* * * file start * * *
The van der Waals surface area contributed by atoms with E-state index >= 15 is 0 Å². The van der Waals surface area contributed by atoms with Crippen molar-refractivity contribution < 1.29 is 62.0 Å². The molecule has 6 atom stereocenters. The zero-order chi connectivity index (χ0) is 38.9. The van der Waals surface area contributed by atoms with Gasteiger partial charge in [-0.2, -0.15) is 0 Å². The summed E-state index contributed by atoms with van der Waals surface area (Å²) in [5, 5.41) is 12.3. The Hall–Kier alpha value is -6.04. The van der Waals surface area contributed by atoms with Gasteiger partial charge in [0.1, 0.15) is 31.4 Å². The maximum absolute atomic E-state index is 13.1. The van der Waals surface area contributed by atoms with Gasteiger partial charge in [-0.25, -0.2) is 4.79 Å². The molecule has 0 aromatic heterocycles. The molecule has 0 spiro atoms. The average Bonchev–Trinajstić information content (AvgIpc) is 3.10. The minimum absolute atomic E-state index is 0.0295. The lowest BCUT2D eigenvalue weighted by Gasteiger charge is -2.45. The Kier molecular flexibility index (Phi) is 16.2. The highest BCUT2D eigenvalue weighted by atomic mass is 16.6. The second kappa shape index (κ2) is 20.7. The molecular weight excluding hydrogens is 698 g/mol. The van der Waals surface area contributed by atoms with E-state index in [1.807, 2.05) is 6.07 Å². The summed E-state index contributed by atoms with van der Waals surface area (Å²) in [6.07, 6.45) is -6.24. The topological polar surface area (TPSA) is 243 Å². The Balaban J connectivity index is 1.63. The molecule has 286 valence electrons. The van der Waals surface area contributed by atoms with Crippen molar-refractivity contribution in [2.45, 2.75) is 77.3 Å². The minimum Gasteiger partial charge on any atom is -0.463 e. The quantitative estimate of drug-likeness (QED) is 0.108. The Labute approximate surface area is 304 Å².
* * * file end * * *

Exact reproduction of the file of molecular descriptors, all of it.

The van der Waals surface area contributed by atoms with E-state index >= 15 is 0 Å². The van der Waals surface area contributed by atoms with Crippen molar-refractivity contribution < 1.29 is 62.0 Å². The molecule has 6 atom stereocenters. The zero-order chi connectivity index (χ0) is 38.9. The van der Waals surface area contributed by atoms with Gasteiger partial charge in [-0.2, -0.15) is 0 Å². The summed E-state index contributed by atoms with van der Waals surface area (Å²) in [5, 5.41) is 12.3. The Hall–Kier alpha value is -6.04. The van der Waals surface area contributed by atoms with Gasteiger partial charge in [0.1, 0.15) is 31.4 Å². The maximum absolute atomic E-state index is 13.1. The van der Waals surface area contributed by atoms with Gasteiger partial charge in [-0.25, -0.2) is 4.79 Å². The molecule has 0 aromatic heterocycles. The molecule has 0 spiro atoms. The average Bonchev–Trinajstić information content (AvgIpc) is 3.10. The minimum absolute atomic E-state index is 0.0295. The lowest BCUT2D eigenvalue weighted by Gasteiger charge is -2.45. The Kier molecular flexibility index (Phi) is 16.2. The highest BCUT2D eigenvalue weighted by atomic mass is 16.6. The second kappa shape index (κ2) is 20.7. The molecular weight excluding hydrogens is 698 g/mol. The van der Waals surface area contributed by atoms with E-state index in [1.807, 2.05) is 6.07 Å². The summed E-state index contributed by atoms with van der Waals surface area (Å²) in [6.07, 6.45) is -6.24. The topological polar surface area (TPSA) is 243 Å². The Balaban J connectivity index is 1.63. The molecule has 286 valence electrons. The van der Waals surface area contributed by atoms with Crippen molar-refractivity contribution in [2.45, 2.75) is 77.3 Å². The minimum Gasteiger partial charge on any atom is -0.463 e. The quantitative estimate of drug-likeness (QED) is 0.108. The Labute approximate surface area is 304 Å².